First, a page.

Relevant Quotations

Someone in reddit did a nice job of compiling some quotations from our nation's Founding Fathers regarding the roles of Church and State. It's the most diverse list of quotations I've come across in a while, so I bookmarked it and thought I'd share it here.

1797 Treaty of Tripoli (Article 11) - The government of the United States is not, in any sense, founded on the Christian religion.

Benjamin Franklin - Lighthouses are more helpful than churches.

Benjamin Franklin - The way to see by faith is to shut the eye of reason.

George Washington - Religious controversies are always productive of more acrimony and irreconcilable hatreds than those which spring from any other cause.

James Madison - During almost fifteen centuries has the legal establishment of Christianity been on trial. What has been its fruits? More or less, in all places, pride and indolence in the clergy; ignorance and servility in the laity; in both, superstition, bigotry, and persecution.

James Madison - Religious bondage shackles and debilitates the mind and unfits it for every noble enterprise.

John Adams - God is an essence that we know nothing of. Until this awful blasphemy is got rid of, there never will be any liberal science in the world

John Adams - This would be the best of all possible worlds if there were no religion in it

Thomas Jefferson - Christianity is the most perverted system that ever shone on man.

Thomas Jefferson - History, I believe, furnishes no example of a priest-ridden people maintaining a free civil government.

Thomas Jefferson - I have recently been examining all the known superstitions of the world, and do not find in our particular superstition (Christianity) one redeeming feature. They are all alike, founded upon fables and mythologies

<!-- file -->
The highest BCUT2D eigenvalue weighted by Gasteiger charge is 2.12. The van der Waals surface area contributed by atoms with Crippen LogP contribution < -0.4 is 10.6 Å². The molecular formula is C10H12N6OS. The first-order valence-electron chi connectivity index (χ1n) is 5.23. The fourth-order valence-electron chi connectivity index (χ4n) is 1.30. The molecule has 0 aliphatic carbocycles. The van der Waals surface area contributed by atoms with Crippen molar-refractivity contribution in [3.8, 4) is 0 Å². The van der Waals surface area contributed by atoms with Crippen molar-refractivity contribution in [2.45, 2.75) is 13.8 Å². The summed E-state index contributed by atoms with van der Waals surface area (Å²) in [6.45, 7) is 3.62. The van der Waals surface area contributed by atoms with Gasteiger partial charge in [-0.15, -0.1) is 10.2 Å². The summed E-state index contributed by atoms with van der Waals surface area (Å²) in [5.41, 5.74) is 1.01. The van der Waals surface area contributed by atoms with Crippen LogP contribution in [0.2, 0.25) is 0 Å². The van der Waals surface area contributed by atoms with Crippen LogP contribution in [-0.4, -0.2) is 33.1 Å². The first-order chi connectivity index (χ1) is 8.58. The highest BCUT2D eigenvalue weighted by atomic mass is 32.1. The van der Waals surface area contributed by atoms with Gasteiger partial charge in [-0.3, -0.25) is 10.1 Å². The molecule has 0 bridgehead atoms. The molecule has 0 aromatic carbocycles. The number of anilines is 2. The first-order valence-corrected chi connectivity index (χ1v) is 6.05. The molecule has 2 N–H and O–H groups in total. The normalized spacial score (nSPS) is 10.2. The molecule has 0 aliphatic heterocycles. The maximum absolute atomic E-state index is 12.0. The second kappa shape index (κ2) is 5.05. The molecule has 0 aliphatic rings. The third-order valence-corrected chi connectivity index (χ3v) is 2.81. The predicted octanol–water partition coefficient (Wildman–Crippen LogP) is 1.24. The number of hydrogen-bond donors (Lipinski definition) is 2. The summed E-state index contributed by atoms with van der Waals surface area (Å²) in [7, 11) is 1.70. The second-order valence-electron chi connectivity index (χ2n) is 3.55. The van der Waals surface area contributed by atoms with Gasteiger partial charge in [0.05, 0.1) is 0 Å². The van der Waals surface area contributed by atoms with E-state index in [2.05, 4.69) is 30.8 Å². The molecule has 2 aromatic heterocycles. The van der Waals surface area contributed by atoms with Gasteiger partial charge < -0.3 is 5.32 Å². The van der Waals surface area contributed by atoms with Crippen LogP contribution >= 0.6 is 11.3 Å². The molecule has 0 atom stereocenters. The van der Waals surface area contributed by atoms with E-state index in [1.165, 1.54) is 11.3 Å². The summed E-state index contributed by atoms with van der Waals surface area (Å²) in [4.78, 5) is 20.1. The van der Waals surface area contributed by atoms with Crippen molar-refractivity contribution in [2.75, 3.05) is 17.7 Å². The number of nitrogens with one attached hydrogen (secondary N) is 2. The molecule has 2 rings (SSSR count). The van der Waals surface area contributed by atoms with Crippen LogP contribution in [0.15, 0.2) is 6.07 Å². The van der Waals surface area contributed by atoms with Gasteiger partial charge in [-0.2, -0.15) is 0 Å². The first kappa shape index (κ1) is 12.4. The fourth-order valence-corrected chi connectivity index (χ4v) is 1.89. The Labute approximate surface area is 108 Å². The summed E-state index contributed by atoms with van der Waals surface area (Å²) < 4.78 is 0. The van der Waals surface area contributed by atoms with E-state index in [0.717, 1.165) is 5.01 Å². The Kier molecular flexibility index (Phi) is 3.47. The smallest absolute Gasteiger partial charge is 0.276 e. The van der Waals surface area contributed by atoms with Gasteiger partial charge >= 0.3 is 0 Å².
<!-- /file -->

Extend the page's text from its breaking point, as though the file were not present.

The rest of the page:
Thomas Jefferson - In every country and in every age, the priest has been hostile to liberty. He is always in alliance with the despot, abetting his abuses in return for protection to his own

Thomas Jefferson - It does me no injury for my neighbor to say there are twenty gods or no God. It neither picks my pocket nor breaks my leg.

Thomas Jefferson - Political as well as religious leaders will always avail themselves [of public ignorance] for their own purpose

Thomas Jefferson - Question with boldness even the existence of god; because if there be one he must more approve of the homage of reason than that of blindfolded fear

Thomas Jefferson - The day will come when the mystical generation of Jesus, by the Supreme Being as His father, in the womb of a virgin will be classed with the fable of the generation of Minerva in the brain of Jupiter.

Thomas Jefferson - To talk of immaterial existences is to talk of nothings. To say that the human soul, angels, God, are immaterial, is to say they are nothings, or that there is no God, no angels, no soul. I cannot reason otherwise

Thomas Paine - All natural institutions of churches, whether Jewish, Christian, or Turkish, appear to me no other than human inventions, set up to terrify and enslave mankind, and monopolize power and profit.

Thomas Paine - Each of those churches accuse the other of unbelief; and of my own part, I disbelieve them all.

Thomas Paine - It is from the bible that man has learned cruelty, rapine, and murder, for the belief in a cruel god makes a cruel man, and the bible is a history of wickedness that has served to corrupt and brutalize mankind

Thomas Paine - Of all the tyrannies that afflict mankind, tyranny in religion is the worst. Every other species of tyranny is limited to the world we live in, but this attempts a stride beyond the grave and seeks to pursue us into eternity

Thomas Paine - The most detestable wickedness, the most horrid cruelties, and the greatest miseries that have afflicted the human race have had their origin in this thing called religion

There are more, but I don't have the time right now. Point being, in case anyone is confused, is that a number of Founding Fathers (and clearly some framers) were not believers, and the United States of America, as stated in the Treaty of Tripoli, is not, in any sense, founded on the Christian (or any other) religion.

Wednesday, October 1, 2008

Just vote!

I'm not asking you to vote for anyone in particular. I'm not going to tell you how I think you should vote on the issues.

I'm just asking you to vote. That's all. You'll know how you're going to vote when you get there.

Vote for Change.